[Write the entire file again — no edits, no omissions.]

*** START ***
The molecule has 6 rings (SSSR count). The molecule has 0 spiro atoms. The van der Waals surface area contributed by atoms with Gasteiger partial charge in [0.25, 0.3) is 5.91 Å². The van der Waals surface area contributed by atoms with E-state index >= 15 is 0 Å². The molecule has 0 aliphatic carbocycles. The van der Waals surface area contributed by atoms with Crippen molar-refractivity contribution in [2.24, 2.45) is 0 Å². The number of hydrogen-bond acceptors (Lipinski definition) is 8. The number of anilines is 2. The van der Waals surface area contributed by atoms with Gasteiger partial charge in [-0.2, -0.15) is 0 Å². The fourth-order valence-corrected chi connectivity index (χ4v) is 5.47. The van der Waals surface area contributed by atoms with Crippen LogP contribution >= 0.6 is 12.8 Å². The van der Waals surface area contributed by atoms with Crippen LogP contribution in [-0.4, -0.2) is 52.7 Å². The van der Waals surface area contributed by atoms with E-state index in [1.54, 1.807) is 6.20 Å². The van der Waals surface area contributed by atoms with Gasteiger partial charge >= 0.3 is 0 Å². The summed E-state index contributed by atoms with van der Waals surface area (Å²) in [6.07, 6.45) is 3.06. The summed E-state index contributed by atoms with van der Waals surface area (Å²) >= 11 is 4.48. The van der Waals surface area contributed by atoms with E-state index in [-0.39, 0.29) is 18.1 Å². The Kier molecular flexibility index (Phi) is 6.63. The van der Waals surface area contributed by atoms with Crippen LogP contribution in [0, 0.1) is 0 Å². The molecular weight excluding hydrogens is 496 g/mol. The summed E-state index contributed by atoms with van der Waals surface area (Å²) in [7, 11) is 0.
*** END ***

The molecule has 6 rings (SSSR count). The molecule has 0 spiro atoms. The van der Waals surface area contributed by atoms with Gasteiger partial charge in [0.25, 0.3) is 5.91 Å². The van der Waals surface area contributed by atoms with E-state index >= 15 is 0 Å². The molecule has 0 aliphatic carbocycles. The van der Waals surface area contributed by atoms with Crippen molar-refractivity contribution in [2.24, 2.45) is 0 Å². The number of hydrogen-bond acceptors (Lipinski definition) is 8. The number of anilines is 2. The van der Waals surface area contributed by atoms with Gasteiger partial charge in [-0.2, -0.15) is 0 Å². The fourth-order valence-corrected chi connectivity index (χ4v) is 5.47. The van der Waals surface area contributed by atoms with Crippen LogP contribution >= 0.6 is 12.8 Å². The van der Waals surface area contributed by atoms with Crippen LogP contribution in [-0.4, -0.2) is 52.7 Å². The van der Waals surface area contributed by atoms with E-state index in [1.54, 1.807) is 6.20 Å². The van der Waals surface area contributed by atoms with Gasteiger partial charge >= 0.3 is 0 Å². The summed E-state index contributed by atoms with van der Waals surface area (Å²) in [6.07, 6.45) is 3.06. The summed E-state index contributed by atoms with van der Waals surface area (Å²) >= 11 is 4.48. The van der Waals surface area contributed by atoms with E-state index in [-0.39, 0.29) is 18.1 Å². The Kier molecular flexibility index (Phi) is 6.63. The van der Waals surface area contributed by atoms with Crippen LogP contribution in [0, 0.1) is 0 Å². The molecular weight excluding hydrogens is 496 g/mol. The summed E-state index contributed by atoms with van der Waals surface area (Å²) in [7, 11) is 0.